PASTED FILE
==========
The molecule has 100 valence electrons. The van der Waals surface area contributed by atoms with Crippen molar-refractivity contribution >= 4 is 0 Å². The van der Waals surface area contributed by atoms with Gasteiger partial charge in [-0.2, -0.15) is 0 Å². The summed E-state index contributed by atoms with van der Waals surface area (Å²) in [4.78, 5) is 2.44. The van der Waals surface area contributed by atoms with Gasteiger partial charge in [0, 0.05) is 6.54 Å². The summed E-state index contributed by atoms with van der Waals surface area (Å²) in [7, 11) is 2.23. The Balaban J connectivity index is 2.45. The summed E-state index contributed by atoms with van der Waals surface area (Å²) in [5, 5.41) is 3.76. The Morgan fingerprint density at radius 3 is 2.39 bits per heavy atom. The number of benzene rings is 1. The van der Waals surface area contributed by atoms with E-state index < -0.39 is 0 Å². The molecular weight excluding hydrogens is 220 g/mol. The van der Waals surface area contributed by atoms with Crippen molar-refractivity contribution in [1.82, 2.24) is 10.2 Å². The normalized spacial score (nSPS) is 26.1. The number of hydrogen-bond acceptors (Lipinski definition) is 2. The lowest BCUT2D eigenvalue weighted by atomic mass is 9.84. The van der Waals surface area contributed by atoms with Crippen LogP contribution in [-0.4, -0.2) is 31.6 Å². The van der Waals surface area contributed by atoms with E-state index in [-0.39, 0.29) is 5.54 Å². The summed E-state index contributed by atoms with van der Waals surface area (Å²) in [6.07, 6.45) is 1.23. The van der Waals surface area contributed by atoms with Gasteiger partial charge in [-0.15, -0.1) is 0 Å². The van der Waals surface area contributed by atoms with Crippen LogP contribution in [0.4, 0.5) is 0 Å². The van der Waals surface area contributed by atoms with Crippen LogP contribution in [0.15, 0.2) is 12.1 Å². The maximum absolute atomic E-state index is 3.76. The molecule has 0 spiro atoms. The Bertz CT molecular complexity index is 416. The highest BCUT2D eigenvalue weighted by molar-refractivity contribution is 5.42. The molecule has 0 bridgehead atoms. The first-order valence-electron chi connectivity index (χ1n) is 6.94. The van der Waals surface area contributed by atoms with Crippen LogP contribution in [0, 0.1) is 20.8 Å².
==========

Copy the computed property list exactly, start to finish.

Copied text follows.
The molecule has 100 valence electrons. The van der Waals surface area contributed by atoms with Crippen molar-refractivity contribution >= 4 is 0 Å². The van der Waals surface area contributed by atoms with Gasteiger partial charge in [-0.2, -0.15) is 0 Å². The summed E-state index contributed by atoms with van der Waals surface area (Å²) in [4.78, 5) is 2.44. The van der Waals surface area contributed by atoms with Gasteiger partial charge in [0, 0.05) is 6.54 Å². The summed E-state index contributed by atoms with van der Waals surface area (Å²) in [7, 11) is 2.23. The Balaban J connectivity index is 2.45. The summed E-state index contributed by atoms with van der Waals surface area (Å²) in [5, 5.41) is 3.76. The Morgan fingerprint density at radius 3 is 2.39 bits per heavy atom. The number of benzene rings is 1. The van der Waals surface area contributed by atoms with E-state index < -0.39 is 0 Å². The molecular weight excluding hydrogens is 220 g/mol. The van der Waals surface area contributed by atoms with Crippen molar-refractivity contribution in [1.82, 2.24) is 10.2 Å². The normalized spacial score (nSPS) is 26.1. The number of hydrogen-bond acceptors (Lipinski definition) is 2. The lowest BCUT2D eigenvalue weighted by atomic mass is 9.84. The van der Waals surface area contributed by atoms with Crippen LogP contribution in [-0.4, -0.2) is 31.6 Å². The van der Waals surface area contributed by atoms with E-state index in [-0.39, 0.29) is 5.54 Å². The summed E-state index contributed by atoms with van der Waals surface area (Å²) in [6.07, 6.45) is 1.23. The van der Waals surface area contributed by atoms with Gasteiger partial charge in [-0.15, -0.1) is 0 Å². The van der Waals surface area contributed by atoms with Crippen LogP contribution in [0.4, 0.5) is 0 Å². The van der Waals surface area contributed by atoms with Crippen LogP contribution in [0.15, 0.2) is 12.1 Å². The maximum absolute atomic E-state index is 3.76. The molecule has 0 spiro atoms. The Bertz CT molecular complexity index is 416. The highest BCUT2D eigenvalue weighted by molar-refractivity contribution is 5.42. The molecule has 0 bridgehead atoms. The first-order valence-electron chi connectivity index (χ1n) is 6.94. The van der Waals surface area contributed by atoms with Crippen LogP contribution in [0, 0.1) is 20.8 Å².